- In the yellow cells, enter the context of your report so you know the parameters of the menu engineering you are running. These fields must be filled.
See the process:
Viewing the Results
You can now view the results - your chart will populate automatically for an easy visualization of the data. If the chart is not easy to view, you may want to adjust the plot area to reflect the values included in your report. This is easy to do!
At the bottom of the chart, you'll see the minimum and maximum values included to adjust your axes:
- Right-Click the chart and select Format Plot Area
- Use the excel drop-down menu to select the horizontal axis, input the listed minimum and maximum values.
- Repeat with vertical axis
Your chart should now be easier to view and read.
Avero's Menu Engineering template allows you to forecast the effects of changes you may decide to make. For each item there are two data areas: Baseline (white cells, on top) - this is your actual sales data and should not be adjusted; Proposed (yellow cells, below baseline) - this is where you can try out different solutions.
Proposed cells allow you to input different prices, costs, or popularity to see how that may change an item's performance. If you run a server sales incentive or better the menu position to increase popularity can you make a Puzzle into a Star? If you change the portion size or garnish to decrease cost could a Dog become a Plowhorse?
Menu Engineering usually divides your graph into four categories indicating which items should be kept, which should go, and which can be adjusted to improve. First, we will describe the categories then provide examples of actions that could be taken. Get creative!
The four quadrants are named some variation of:
Top Right - The STAR
These are items that are to the right-hand side of the graph in the upper half. These are items that are very profitable and very popular. Guests order them often and they make you money. Keep these!
Bottom Right - The PLOWHORSE
On the right-hand half of the graph are items that are very popular - your restaurant might be known for them - but they are in the lower half of the graph meaning they aren't contributing much profit. These are menu items that might need adjustment in portion size or pricing to increase their contribution.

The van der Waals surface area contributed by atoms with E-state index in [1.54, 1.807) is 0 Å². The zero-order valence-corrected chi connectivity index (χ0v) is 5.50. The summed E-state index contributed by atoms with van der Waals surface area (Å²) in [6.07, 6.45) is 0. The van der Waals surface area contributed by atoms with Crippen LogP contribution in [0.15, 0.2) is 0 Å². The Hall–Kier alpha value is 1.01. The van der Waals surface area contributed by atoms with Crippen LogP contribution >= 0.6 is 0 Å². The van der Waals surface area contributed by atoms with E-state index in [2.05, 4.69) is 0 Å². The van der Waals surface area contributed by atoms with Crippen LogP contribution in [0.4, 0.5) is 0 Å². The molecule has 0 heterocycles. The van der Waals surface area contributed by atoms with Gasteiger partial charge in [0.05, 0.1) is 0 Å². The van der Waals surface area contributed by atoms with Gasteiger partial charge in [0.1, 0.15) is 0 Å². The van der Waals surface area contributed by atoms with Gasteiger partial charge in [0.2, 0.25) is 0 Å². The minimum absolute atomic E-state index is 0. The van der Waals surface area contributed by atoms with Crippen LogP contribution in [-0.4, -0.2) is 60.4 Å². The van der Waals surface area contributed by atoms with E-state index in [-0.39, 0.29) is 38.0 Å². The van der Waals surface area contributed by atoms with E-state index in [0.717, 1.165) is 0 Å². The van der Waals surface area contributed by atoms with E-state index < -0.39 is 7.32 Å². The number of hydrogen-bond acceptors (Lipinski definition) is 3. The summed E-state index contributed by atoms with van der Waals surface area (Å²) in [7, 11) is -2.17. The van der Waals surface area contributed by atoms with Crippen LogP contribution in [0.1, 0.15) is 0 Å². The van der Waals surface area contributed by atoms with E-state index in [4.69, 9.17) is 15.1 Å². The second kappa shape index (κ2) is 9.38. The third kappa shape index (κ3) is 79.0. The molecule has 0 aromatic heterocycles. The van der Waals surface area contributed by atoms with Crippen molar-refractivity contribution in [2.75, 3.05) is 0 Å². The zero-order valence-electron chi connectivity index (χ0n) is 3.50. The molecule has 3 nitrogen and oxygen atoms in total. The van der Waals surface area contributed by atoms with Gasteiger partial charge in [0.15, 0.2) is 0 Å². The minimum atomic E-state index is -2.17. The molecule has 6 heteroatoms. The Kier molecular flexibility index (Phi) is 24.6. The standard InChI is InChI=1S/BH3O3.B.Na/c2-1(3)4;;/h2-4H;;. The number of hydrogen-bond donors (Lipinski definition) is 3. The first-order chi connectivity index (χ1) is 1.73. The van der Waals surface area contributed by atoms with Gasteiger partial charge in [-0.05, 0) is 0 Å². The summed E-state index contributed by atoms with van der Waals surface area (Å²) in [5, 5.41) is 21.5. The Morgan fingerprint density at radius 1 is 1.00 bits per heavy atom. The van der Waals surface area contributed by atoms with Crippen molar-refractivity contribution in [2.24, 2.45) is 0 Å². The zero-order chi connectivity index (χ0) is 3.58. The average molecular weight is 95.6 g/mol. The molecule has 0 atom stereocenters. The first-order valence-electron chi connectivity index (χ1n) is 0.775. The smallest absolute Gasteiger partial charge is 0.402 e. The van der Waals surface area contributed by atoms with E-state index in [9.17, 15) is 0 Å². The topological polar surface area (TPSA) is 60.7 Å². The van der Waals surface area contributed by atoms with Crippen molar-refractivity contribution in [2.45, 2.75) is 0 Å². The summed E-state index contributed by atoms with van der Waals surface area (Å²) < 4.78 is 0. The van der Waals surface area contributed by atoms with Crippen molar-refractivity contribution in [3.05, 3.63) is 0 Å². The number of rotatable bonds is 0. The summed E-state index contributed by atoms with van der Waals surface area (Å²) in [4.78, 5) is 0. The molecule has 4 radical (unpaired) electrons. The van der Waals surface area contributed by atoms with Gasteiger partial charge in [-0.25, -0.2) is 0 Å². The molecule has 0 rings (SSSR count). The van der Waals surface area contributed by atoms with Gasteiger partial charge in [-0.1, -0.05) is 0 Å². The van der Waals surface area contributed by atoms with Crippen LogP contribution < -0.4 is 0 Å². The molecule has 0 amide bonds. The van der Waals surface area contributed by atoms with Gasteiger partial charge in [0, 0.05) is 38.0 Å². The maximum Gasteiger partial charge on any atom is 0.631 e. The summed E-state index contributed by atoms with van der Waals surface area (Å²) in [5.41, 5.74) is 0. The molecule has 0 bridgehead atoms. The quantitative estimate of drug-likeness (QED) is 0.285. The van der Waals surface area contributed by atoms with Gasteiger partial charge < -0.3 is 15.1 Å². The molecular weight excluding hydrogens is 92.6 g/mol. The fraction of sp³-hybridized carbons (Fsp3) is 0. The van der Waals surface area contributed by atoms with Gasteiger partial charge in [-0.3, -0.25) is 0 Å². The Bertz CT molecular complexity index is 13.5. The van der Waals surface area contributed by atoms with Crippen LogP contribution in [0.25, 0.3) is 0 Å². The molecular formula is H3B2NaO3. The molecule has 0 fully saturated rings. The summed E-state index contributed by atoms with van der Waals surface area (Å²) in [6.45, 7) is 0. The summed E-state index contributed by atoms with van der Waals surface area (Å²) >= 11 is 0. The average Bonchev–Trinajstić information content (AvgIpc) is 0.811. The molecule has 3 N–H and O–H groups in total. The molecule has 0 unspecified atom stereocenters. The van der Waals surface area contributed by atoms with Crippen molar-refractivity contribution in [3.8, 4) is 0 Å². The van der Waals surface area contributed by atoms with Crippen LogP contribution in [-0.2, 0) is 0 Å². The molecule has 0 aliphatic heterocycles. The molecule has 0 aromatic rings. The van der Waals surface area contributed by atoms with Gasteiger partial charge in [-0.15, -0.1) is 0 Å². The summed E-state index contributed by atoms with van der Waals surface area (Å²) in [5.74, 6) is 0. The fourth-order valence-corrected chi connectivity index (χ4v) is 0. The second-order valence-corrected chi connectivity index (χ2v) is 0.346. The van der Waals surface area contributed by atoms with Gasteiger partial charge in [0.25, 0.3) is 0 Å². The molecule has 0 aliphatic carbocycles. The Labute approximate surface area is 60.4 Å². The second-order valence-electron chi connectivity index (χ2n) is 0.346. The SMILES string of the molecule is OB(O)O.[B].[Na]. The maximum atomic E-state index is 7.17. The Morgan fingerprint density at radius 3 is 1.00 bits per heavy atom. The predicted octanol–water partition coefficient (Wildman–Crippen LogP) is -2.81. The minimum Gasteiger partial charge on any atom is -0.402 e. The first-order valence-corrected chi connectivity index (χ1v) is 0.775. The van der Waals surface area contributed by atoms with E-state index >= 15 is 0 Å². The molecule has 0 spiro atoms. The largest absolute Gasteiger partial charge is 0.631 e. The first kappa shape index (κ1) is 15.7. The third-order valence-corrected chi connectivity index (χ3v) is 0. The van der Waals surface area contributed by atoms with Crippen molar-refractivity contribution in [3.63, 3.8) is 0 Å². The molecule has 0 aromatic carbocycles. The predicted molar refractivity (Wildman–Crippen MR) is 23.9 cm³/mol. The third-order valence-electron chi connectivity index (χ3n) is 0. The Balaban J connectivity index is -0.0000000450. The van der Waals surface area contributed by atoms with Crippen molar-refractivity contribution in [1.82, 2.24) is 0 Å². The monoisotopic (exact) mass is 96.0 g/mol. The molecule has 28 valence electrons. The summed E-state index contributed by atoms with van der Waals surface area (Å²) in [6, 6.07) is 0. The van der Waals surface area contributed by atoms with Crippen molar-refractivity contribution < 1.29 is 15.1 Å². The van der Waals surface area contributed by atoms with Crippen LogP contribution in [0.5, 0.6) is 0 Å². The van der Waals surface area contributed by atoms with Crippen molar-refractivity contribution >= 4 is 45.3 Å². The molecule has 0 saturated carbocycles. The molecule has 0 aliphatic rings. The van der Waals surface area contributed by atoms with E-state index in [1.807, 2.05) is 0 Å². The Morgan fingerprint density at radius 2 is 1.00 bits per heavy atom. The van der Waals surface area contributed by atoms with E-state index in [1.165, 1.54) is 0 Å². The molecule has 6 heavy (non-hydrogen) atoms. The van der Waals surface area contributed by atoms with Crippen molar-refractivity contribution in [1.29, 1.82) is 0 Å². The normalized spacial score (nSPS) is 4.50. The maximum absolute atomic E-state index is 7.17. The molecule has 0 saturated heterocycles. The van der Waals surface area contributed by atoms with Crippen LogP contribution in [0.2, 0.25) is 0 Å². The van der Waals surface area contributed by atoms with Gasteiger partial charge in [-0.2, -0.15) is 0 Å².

I don't want to mess with my popular items: take a look at what makes your item popular and don't change that. Do people love it because it is tasty? Keep the recipe the same but raise the price a dollar, it will still be very popular but now add more to the bottom line. Do people love it because it is inexpensive? Don't touch the price, but perhaps adjust the portion size so the item cost is lower. Do people order it because it is in the center of the menu, at the top of the list or in a 'Specials' section? Consider moving it mid-list and giving the prominent placement to a Puzzle item instead.
Top Left - The PUZZLE
These items are in the upper half of the graph, meaning they are good at contributing profit like the STARs but they aren't as popular with your guests. These are menu items you should look at adjusting!
Why make changes to profitable items?
Profitability is great, but items that are infrequently or rarely ordered lead to wasted product, inefficient prepping, and wasted menu space. Try to figure out why these items aren't more popular.
What kinds of changes can be made to increase popularity?
Forget everything you know about running a restaurant and look at your printed and online menu as someone trying to order dinner. Sometimes it is as simple as these items are on a lost place in the menu - hidden in the middle of a list or at the bottom right, consider moving the item to a more prominent spot, changing the name, or adding a menu call out such as a frame or a box around the item.
Of course, there is also he good old-fashioned sales contest for staff. Ask them about the item and why guests don't order it more often, maybe the portion size is too small or too large for most customers, or servers don't sell it because it comes on the heaviest plate. All of these are real reasons we have seen for items lagging in popularity!
Bottom Left - The DOG
These items are not very popular and don't contribute much to profit. Products in this section are chief contributors to wasted time and product. Ordering supplies for items that aren't ordered, wasted time prepping the mise en place for these dishes, and a busier menu for including them.
Should I just cut all the Dogs from my menu?
Not necessarily, though removing these items is an option. Can they be adjusted to make them more profitable or more popular? Try adjusting portion sizes, switching out the garnish, or adding something your customers love.
Common Problems & FAQ
International Customers - Currency
The letters used to indicate different currencies need to be removed for the formulas to process the pricing and sales correctly. The template is built to filter these out by inputting the currency code in this box to remove them from the fields: